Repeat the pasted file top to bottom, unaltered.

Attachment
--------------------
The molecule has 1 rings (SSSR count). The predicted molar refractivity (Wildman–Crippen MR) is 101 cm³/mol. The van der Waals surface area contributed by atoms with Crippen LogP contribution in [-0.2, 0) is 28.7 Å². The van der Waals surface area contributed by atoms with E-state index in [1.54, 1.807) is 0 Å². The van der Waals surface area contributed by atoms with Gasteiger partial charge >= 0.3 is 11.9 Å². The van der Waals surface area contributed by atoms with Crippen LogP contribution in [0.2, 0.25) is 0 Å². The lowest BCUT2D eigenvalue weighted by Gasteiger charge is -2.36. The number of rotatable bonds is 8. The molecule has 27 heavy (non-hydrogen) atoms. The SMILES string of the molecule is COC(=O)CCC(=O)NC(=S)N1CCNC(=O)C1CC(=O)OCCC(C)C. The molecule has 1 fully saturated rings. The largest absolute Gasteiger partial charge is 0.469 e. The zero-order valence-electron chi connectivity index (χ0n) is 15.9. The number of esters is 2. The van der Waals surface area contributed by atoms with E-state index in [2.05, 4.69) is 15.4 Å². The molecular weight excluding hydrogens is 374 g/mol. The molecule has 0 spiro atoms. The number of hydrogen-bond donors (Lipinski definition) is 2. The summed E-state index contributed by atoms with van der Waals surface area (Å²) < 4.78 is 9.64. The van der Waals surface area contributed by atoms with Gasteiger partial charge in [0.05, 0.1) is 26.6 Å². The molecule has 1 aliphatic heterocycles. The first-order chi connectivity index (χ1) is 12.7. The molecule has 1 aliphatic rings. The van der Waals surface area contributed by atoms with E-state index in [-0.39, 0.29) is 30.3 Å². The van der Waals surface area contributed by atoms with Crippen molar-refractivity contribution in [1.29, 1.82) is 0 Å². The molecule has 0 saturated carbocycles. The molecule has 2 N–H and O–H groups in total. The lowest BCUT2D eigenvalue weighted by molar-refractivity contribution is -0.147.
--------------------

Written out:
The molecule has 1 rings (SSSR count). The predicted molar refractivity (Wildman–Crippen MR) is 101 cm³/mol. The van der Waals surface area contributed by atoms with Crippen LogP contribution in [-0.2, 0) is 28.7 Å². The van der Waals surface area contributed by atoms with E-state index in [1.54, 1.807) is 0 Å². The van der Waals surface area contributed by atoms with Gasteiger partial charge >= 0.3 is 11.9 Å². The van der Waals surface area contributed by atoms with Crippen LogP contribution in [0.2, 0.25) is 0 Å². The lowest BCUT2D eigenvalue weighted by Gasteiger charge is -2.36. The number of rotatable bonds is 8. The molecule has 27 heavy (non-hydrogen) atoms. The SMILES string of the molecule is COC(=O)CCC(=O)NC(=S)N1CCNC(=O)C1CC(=O)OCCC(C)C. The molecule has 1 fully saturated rings. The largest absolute Gasteiger partial charge is 0.469 e. The zero-order valence-electron chi connectivity index (χ0n) is 15.9. The number of esters is 2. The van der Waals surface area contributed by atoms with E-state index in [2.05, 4.69) is 15.4 Å². The molecular weight excluding hydrogens is 374 g/mol. The molecule has 0 spiro atoms. The number of hydrogen-bond donors (Lipinski definition) is 2. The summed E-state index contributed by atoms with van der Waals surface area (Å²) < 4.78 is 9.64. The van der Waals surface area contributed by atoms with Gasteiger partial charge in [0.05, 0.1) is 26.6 Å². The molecule has 1 aliphatic heterocycles. The first-order chi connectivity index (χ1) is 12.7. The molecule has 1 aliphatic rings. The van der Waals surface area contributed by atoms with E-state index in [-0.39, 0.29) is 30.3 Å². The van der Waals surface area contributed by atoms with Crippen molar-refractivity contribution in [1.29, 1.82) is 0 Å². The molecule has 0 saturated carbocycles. The molecule has 2 N–H and O–H groups in total. The lowest BCUT2D eigenvalue weighted by molar-refractivity contribution is -0.147.